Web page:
Could a bill ban flying where an alcoholic drinks yourself into oblivion?

Some airport passengers are looking forward to drinking a refreshing beer or glass of wine while waiting to board. Now, one lawmaker hopes to make sure airport security isn’t drinking one to drink themselves. In …

Some airport passengers are looking forward to drinking a refreshing beer or glass of wine while waiting to board. Now, one lawmaker hopes to make sure airport security isn’t drinking one to drink themselves.

In a bill introduced this week, the lawmaker claims there are “serious complaints of excessive amounts of alcohol being served” on the tarmac. But doesn’t it seem a bit soon to start banning alcohol at the airport?

The reaction to the bill in its first public hearing on Wednesday seems to point to some confusion about just what people might be in for if the bill becomes law.

Representative Steve Russell, the Oklahoma Republican behind the bill, said “the bill is not about one person’s behavior, it’s about the over service of alcohol on the tarmac.” He goes on to say that he’s talking about all flights – not just those that use alcohol to attract passengers.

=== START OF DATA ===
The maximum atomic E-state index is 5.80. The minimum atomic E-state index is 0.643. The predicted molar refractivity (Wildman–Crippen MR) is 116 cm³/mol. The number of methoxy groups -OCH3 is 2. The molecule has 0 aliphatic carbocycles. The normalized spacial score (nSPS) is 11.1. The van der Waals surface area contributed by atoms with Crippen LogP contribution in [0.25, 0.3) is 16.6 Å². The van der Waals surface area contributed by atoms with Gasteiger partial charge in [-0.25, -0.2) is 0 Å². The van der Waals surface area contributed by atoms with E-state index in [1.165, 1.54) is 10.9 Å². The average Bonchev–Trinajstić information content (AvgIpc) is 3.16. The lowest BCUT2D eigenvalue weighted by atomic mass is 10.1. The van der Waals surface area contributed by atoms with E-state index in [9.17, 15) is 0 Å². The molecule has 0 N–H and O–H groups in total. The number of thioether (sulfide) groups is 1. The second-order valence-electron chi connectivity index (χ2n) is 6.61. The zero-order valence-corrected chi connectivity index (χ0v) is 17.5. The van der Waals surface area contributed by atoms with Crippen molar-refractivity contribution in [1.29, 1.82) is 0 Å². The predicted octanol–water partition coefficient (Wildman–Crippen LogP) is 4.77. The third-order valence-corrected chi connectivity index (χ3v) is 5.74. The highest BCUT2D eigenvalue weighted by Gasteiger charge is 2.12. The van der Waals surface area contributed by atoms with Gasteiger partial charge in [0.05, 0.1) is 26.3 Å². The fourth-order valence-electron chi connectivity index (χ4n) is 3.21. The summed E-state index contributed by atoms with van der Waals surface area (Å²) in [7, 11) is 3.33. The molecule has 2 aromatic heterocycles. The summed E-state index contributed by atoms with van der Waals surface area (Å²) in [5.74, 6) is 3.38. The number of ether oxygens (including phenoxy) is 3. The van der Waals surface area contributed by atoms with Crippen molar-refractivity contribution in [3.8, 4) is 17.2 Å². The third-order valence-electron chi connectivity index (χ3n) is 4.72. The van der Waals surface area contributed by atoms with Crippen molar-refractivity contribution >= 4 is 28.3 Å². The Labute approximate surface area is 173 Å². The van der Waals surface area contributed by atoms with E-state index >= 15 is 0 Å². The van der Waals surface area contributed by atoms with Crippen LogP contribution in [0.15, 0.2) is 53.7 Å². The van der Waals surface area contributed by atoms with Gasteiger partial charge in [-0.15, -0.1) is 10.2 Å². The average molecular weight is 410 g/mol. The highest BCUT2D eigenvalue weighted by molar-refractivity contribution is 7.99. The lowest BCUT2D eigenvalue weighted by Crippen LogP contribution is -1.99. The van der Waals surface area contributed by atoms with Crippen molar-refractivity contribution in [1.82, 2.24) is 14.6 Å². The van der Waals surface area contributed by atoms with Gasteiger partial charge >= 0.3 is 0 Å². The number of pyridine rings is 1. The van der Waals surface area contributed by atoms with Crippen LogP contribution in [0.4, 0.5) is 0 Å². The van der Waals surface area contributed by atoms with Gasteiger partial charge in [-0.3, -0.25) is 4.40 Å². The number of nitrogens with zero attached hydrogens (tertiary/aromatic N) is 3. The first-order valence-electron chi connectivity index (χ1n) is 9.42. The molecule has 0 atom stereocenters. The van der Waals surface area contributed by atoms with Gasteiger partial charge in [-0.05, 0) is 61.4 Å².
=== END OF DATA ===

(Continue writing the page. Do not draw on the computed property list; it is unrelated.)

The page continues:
However, during the hearing, several lawmakers noted that hotels often ban alcohol consumption as a safety precaution – especially as it turns out that they can sometimes serve alcohol while on the tarmac.

Who’s the real drunk?

One supporter of the bill didn’t mince words when he approached the microphone.

“This flies in the face of common sense,” said Dan Williams, a representative from the midwest. “We are all about common sense here.” He said the bill was about “transparency” and that lawmakers should have the “right to know what’s going on when the alcohol is being served” on the tarmac.

Hey, who’s the drunken one in this situation?

To promote the bill to the next stage, Russell got supporters to pay for and paint his message on plastic bottles: “Stop the alcohol. Limit the damages.”

Russell would then quote this crossed-out message while discussing the details of the bill.

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